Where to Find Open Calls for Art

The following is a brief list of the online resources I browse for open calls for art. These websites include listings for solo and group show exhibitions, artist residencies, art festivals, internships, and many other opportunities. Oftentimes there will be overlaps with the same listing appearing on multiple sites. In general, persistence is key. Always keep checking to see what new opportunities are available and utilize all that that the internet has to offer. 

The following is a list of the websites in the order that I regularly visit them: 

Art Deadline -
Art Deadline is the standard go-to for open calls for art. Their website states that they “receive and publish more opportunities and event listings per day than any other service.” Once a subscription service, now you can freely browse its list of competitions, portfolio submissions, festivals, residencies, and more. The site began implementing an improved interface with colored labels and an easier way to filter out unwanted listings, along with a geographical search. Although there is no log-in required, there is an option for a premium subscription with various features including networking and promotional opportunities. 

NYFA - New York Foundation for the Arts -
Another organization that consistently has a varied list of great opportunities is the New York Foundation for the Arts. There is no log-in required to browse the listings, and there are new updates every weekday. Obviously there is a focus on New York, but there are national and international calls posted sporadically as well. Listings can also be sorted by date, location, and type.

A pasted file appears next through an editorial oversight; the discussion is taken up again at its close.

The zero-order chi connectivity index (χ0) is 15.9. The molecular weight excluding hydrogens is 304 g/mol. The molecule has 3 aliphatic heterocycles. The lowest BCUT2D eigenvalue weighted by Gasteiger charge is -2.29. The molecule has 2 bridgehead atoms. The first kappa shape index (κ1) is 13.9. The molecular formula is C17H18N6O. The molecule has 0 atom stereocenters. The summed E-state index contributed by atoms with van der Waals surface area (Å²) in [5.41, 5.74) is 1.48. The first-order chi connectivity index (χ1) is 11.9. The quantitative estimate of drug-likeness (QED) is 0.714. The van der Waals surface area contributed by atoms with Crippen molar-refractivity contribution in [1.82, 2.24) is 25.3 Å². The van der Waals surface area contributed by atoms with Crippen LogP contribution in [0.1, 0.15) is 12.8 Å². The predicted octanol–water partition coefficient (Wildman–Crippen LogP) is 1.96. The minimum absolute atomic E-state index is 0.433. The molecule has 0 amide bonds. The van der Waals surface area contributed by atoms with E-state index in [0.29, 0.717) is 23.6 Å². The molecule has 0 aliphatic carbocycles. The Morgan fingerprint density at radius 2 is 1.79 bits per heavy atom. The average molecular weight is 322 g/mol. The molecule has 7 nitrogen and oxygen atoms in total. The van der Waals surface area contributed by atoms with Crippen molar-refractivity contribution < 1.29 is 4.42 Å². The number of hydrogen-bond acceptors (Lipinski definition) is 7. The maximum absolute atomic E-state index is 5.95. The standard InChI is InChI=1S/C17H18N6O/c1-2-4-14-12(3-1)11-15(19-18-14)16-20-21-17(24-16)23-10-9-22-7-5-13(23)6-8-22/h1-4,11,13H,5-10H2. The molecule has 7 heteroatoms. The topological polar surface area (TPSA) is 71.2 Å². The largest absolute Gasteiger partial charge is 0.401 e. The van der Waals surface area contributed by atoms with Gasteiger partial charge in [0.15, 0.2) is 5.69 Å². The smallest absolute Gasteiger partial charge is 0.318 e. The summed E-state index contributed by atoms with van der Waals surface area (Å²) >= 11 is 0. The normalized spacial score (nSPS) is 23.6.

CaFÉ -
CaFÉ, short for Call for Entry, is another free database with a large selection of opportunities to send your art. The website is run by the Western States Arts Federation (WESTAF), so you can expect a lot of listings for galleries and museums in California, Arizona, and so on. There is also an abundance of calls for public art. 

A benefit about CaFÉ is that it makes submitting to an open call a breeze once you have your profile and portfolio set up. You can upload up to 100 images that you then label and select for exhibition. Up to 6 audio and video files can be uploaded as well. All submittal fees are also taken care of within the website. 

Entrythingy -
Entrythingy is not the best website for searching for open calls. Although it does have a database that you can scroll through, the interface is a bit crowded with text, and the types of calls are only broken down into two categories - “Festivals and Fairs” and “Museums, Galleries, Art Centers, and Clubs.” 
Oftentimes you will end up on this website though as a link from other places like NYFA or Art Deadline, as institutions will us it as the platform for submission. It has a similar system to CaFÉ where you can upload artworks for later use, and entry fees are built into the application process. 

Honorable Mentions: The Art List, The Art Guide